Effects of Repeated Cocaine Administration on Alcohol Consumption

J Stud Alcohol. 1998 Jan;59(1):115-8. doi: 10.15288/jsa.1998.59.115.

Abstract

Objective: Alcohol consumption (alcohol preference or alcohol intake) in animals is an index of human drinking behavior. Cocaine is the most frequently abused drug at present. Therefore, an increasing number of cases demonstrating concurrent use of alcohol and cocaine is being noted. We examined whether cocaine affects alcohol consumption and studied the mechanism of change in alcohol consumption following cocaine administration.

Method: We measured alcohol consumption in inbred mice, C57BL/6J and C3H/HeJ, when 10 or 50 mg/kg cocaine was administered intraperitoneally once a day for 1 week. Then the rate of blood ethanol disappearance from C57BL/6J mice in vivo was measured. Also, liver alcohol dehydrogenase(ADH) and aldehyde dehydrogenase(ALDH) activity in vitro were measured in the C57BL/6J mice.

Results: Following 50 mg/kg cocaine administration, alcohol consumption was reduced in C57BL/6J mice, but there was no clear change in C3H/HeJ mice. The rate of blood ethanol disappearance was not changed by pretreatment with cocaine. Neither liver ADH nor ALDH activity was changed by repeated cocaine administration.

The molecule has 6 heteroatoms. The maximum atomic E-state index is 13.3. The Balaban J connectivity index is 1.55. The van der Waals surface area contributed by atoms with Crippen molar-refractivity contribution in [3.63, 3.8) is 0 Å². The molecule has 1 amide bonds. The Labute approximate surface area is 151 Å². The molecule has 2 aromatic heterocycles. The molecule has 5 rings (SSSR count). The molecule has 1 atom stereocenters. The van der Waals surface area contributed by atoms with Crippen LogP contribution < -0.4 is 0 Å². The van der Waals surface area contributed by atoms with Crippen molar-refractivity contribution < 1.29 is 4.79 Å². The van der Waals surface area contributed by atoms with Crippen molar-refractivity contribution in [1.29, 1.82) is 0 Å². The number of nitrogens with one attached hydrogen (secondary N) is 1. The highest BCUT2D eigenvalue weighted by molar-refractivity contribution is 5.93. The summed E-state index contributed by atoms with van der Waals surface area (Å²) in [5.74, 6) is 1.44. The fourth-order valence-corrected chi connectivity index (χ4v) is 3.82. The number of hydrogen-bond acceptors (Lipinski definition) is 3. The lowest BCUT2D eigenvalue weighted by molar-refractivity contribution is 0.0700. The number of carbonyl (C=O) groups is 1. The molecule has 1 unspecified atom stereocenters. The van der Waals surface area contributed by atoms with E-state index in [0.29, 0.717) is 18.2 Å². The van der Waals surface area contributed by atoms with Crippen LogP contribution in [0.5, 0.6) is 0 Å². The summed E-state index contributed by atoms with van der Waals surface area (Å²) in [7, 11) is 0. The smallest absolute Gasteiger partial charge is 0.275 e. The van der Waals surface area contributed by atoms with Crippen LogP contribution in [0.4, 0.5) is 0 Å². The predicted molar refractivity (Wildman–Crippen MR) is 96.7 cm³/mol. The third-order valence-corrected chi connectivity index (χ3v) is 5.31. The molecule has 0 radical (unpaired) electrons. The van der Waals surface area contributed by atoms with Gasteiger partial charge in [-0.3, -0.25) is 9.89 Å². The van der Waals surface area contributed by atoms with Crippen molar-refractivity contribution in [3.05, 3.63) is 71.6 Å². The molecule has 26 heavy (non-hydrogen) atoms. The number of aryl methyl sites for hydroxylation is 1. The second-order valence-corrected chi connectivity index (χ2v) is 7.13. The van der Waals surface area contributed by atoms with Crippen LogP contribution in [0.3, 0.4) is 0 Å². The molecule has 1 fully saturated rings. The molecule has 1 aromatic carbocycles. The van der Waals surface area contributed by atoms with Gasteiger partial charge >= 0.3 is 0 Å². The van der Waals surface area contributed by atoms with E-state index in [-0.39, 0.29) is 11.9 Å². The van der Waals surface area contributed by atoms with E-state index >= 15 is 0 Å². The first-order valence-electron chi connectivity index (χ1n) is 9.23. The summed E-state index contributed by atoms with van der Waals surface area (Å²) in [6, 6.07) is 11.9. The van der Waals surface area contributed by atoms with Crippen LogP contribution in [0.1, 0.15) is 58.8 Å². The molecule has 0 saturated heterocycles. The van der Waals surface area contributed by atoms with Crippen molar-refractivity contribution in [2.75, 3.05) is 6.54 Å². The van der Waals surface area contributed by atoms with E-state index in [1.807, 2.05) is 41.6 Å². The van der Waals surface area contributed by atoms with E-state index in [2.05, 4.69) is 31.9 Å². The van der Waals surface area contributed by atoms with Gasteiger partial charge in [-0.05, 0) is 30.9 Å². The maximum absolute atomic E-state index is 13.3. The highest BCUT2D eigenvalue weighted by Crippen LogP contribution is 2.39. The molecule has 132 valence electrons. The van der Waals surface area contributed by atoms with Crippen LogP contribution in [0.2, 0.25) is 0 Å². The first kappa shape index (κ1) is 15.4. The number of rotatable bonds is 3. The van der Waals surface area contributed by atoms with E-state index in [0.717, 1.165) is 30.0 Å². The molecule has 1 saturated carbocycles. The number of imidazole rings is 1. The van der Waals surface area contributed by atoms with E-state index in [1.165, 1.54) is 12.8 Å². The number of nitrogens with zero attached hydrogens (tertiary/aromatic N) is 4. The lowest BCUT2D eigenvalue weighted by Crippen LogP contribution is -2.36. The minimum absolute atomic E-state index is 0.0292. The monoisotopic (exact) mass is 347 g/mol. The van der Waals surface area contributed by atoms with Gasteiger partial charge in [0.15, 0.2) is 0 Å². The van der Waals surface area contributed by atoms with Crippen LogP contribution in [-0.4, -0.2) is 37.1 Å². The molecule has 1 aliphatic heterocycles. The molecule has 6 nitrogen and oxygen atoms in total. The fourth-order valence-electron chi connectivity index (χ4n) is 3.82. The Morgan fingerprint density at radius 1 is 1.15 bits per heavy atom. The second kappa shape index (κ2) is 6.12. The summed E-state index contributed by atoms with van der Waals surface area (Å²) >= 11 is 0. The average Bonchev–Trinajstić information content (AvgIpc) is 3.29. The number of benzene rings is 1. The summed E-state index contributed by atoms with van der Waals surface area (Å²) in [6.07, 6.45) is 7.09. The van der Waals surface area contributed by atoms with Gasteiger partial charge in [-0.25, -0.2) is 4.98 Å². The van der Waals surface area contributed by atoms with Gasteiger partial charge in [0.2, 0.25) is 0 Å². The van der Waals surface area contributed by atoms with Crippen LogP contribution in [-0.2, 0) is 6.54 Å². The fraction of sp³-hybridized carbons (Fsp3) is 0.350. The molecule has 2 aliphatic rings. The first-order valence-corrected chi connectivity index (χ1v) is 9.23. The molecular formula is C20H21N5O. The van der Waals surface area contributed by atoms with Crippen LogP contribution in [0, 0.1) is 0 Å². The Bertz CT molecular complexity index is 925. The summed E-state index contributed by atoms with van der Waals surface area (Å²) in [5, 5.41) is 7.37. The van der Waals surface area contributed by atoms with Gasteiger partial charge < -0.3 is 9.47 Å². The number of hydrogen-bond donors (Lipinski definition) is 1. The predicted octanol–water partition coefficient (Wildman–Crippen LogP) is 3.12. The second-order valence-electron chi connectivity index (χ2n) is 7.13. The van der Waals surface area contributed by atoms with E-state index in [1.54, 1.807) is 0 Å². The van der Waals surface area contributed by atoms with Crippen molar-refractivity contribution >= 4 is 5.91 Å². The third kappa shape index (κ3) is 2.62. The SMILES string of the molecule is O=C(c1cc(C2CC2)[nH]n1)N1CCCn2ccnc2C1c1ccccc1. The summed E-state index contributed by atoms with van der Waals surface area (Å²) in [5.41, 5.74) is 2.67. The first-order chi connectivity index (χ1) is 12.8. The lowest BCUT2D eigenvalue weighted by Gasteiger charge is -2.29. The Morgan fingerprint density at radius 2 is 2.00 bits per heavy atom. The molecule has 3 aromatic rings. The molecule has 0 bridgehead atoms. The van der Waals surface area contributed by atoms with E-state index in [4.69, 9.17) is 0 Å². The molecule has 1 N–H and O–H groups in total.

Conclusions: The present study showed that repeated cocaine administration decreased alcohol consumption in C57BL/6J mice without altering the metabolism of ethanol.

Publication types

  • Research Support, Non-U.S. Gov't

MeSH terms

  • Alcohol Dehydrogenase / blood
  • Alcohol Drinking / physiopathology*
  • Aldehyde Dehydrogenase / blood
  • Animals
  • Cocaine / pharmacology*
  • Cocaine-Related Disorders / physiopathology*
  • Dose-Response Relationship, Drug
  • Ethanol / pharmacokinetics
  • Humans
  • Injections, Intraperitoneal
  • Liver / drug effects
  • Liver / physiopathology
  • Male
  • Metabolic Clearance Rate / drug effects
  • Mice
  • Mice, Inbred C3H
  • Mice, Inbred C57BL

Substances

  • Ethanol
  • Alcohol Dehydrogenase
  • Aldehyde Dehydrogenase
  • Cocaine